A survey conducted by researchers at the University of Chicago and the Robert Wood Johnson Medical School in Piscataway, New Jersey, reveals that forty-three percent of women and thirty-one percent of men have experienced some type of sexual dysfunction.
Young, single women and older men were most likely to suffer from sexual dysfunction, which was defined as a lack of interest in sex, difficulty in achieving lubrication or erection, or pain during intercourse. Women and men who had suffered sexual abuse or harassment were much more likely to suffer from sexual dysfunction than those who did not report a history of abuse.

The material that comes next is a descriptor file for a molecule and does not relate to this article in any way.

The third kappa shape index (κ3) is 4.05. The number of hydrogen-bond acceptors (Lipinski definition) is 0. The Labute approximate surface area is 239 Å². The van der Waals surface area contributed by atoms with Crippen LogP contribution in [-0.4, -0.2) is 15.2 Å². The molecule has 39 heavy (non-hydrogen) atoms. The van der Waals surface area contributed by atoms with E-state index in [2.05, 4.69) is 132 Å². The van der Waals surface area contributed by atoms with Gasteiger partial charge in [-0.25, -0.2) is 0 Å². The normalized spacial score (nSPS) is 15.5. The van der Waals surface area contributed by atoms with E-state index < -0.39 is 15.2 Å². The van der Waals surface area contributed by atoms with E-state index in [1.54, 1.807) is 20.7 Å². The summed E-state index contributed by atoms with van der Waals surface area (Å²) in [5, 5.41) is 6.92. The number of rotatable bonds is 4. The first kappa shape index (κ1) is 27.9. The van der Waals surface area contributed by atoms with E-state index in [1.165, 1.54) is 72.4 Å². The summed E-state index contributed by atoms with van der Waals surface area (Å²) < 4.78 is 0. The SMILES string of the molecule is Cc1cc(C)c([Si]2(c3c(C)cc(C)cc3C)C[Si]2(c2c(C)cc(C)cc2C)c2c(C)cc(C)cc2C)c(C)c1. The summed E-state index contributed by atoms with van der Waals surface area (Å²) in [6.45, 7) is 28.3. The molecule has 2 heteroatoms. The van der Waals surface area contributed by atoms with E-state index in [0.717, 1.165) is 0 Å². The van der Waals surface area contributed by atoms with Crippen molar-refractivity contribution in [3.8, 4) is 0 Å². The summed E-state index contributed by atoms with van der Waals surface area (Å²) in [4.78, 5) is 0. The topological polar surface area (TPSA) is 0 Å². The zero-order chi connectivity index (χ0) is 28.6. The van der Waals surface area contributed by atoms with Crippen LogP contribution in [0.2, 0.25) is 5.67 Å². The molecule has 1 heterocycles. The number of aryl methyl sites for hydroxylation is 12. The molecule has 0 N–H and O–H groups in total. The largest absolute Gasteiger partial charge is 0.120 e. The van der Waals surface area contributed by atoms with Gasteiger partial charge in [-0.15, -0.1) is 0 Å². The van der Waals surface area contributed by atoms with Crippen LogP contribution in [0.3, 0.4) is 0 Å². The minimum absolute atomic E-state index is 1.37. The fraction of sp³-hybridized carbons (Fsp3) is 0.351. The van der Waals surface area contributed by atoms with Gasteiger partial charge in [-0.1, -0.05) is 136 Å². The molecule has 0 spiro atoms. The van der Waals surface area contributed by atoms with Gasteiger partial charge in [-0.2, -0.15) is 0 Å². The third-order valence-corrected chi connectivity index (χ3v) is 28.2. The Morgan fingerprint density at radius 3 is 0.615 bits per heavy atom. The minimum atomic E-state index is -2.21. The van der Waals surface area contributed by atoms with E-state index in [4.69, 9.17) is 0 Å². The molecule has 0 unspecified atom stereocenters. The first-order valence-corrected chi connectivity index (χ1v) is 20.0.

Other factors that were associated with higher rates of sexual dysfunction included lower educational levels, reductions in pay or social status. Men who had homosexual experiences were more likely than men who have only had heterosexual sex to suffer sexual dysfunction. The same was not true for women. Women who had engaged in sexual experiences with other women were no more likely than those who had not to suffer sexual dysfunction.